Boy, was I wrong about Donald Trump.
Six weeks ago, I proclaimed that Trump had effectively ended his candidacy by trash-talking about John McCain’s war record. My point wasn’t that most people have a sentimental attachment to any particular narrative about McCain; it was that it’s so gratuitous and unleaderly to comment in that way at all, and people would feel instinctive revulsion against it.
I was wrong in thinking Trump had gone too far for the voters. A critical mass of the people is not having its reactions dictated by convention today. Some of the commenters at that post of mine said they thought Trump would survive the flap just fine – and they were right.
No one can quite figure out what the deal is with Trump’s staying power. But it is interesting, in light of what I’ll unveil here in a few paragraphs, what his candidacy is revealing to us about our country.
The Trump revelations
The biggest thing I see emerging clearly, as Trump rises in the polls, is what an arrogant, dismissive, even spiteful attitude many of our thought leaders and political professionals have about the people.
These leaders and political professionals seem to have no capacity for self-examination: for questioning their own premises and assumptions. At a time when they should be asking why the people are responding so differently to political stimuli, they are asking instead why the people are so stupid.
Actually, the people aren’t stupid. The people may not be managing to express nuanced, fully-formed views on closely defined topics. It’s hard to do that with the blunt tool of a vote. But the people have a very clear view of what’s going wrong in their country, because they have to live with it every day. And from the people’s perspective, the conventions of politics-as-usual – not the constraints of our Constitution, but the conventions of the current political consensus – are the problem.
The people are right about that.
Many voters – a growing number, I think – are looking for the candidate whom they can best express that by supporting. Although there are particular arguments for candidates like Carson, Cruz, Fiorina, and Paul, there’s one stand-out reason why Trump keeps topping the list.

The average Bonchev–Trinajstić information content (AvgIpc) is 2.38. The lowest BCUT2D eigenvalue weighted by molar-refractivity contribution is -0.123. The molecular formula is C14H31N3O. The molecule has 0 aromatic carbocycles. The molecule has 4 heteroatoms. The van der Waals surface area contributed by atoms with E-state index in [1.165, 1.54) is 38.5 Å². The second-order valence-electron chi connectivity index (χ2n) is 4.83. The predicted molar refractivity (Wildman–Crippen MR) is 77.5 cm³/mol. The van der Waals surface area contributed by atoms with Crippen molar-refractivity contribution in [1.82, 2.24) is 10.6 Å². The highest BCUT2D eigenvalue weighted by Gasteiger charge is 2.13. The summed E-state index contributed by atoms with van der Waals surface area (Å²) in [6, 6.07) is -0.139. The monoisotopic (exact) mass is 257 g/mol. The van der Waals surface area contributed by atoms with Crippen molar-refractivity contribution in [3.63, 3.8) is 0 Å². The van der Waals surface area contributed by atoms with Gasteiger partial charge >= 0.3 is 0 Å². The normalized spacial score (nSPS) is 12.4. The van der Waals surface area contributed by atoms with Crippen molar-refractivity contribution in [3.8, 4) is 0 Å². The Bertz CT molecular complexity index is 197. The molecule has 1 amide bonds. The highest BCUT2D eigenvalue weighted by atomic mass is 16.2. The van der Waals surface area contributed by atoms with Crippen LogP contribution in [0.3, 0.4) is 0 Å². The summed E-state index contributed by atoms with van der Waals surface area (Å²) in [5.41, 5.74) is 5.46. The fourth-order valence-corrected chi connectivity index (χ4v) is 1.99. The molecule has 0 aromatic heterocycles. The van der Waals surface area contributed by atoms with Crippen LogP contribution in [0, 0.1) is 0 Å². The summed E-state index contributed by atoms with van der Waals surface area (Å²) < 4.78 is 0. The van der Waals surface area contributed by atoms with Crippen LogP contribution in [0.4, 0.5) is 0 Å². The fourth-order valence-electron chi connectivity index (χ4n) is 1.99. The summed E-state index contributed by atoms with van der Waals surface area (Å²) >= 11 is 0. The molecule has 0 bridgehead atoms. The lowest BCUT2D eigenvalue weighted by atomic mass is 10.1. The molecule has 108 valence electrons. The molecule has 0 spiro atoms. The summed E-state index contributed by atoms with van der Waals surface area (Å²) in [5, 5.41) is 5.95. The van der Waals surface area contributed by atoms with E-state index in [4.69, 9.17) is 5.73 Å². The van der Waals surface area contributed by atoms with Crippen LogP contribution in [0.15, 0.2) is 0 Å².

He overrides the attempts of the media to shape the debate. Without the Trump candidacy, I don’t think we would be seeing clearly how sick many voters are of having the terms of public debate defined against the people’s interests – using the full arsenal of political correctness and deceptive euphemism – before the back-and-forth even begins.
Without Trump, we certainly wouldn’t see the practice of prejudicial definition thrown into such strong relief, while it’s happening. Most politicians simply cooperate with it – or at least are unable to take the step back from it that reveals it for what it is. Trump, however, has that gift.
Trump offers something voters haven’t had for a long time: a way to express both (a) their dissatisfaction with the whole political consensus that has delivered our present circumstances, and (b) their specific approval of a candidate who fearlessly and effectively rejects the “narrative control” that the media, and our political leaders on both sides of the aisle, are accustomed to exerting.
This is why prospective voters continue to tolerate breaches of ordinary decorum from Trump. Because when the republic is facing an existential emergency, it just doesn’t matter what Trump tweets about Megyn Kelly.
It’s the recognition that America faces an emergency that is being written for us on a virtual Jumbo Tron in yard-high letters. That’s what Trump supporters are saying: not just “We are in an emergency,” but “Listen to us! Wake up. Don’t you see it? Show us some sign that you recognize the emergency!”
Without the Trump candidacy, voters would have no way to express that with the urgency they’re displaying.
I have wondered in recent weeks why candidates with strong positions, and records of standing up under difficult circumstances, haven’t been getting more traction. I have in mind, in their different ways, Ted Cruz, Rick Perry, and Scott Walker. I think part of the difficulty for Perry and Walker is that they have both come across as mealy-mouthed on the rule-of-law aspect of illegal immigration.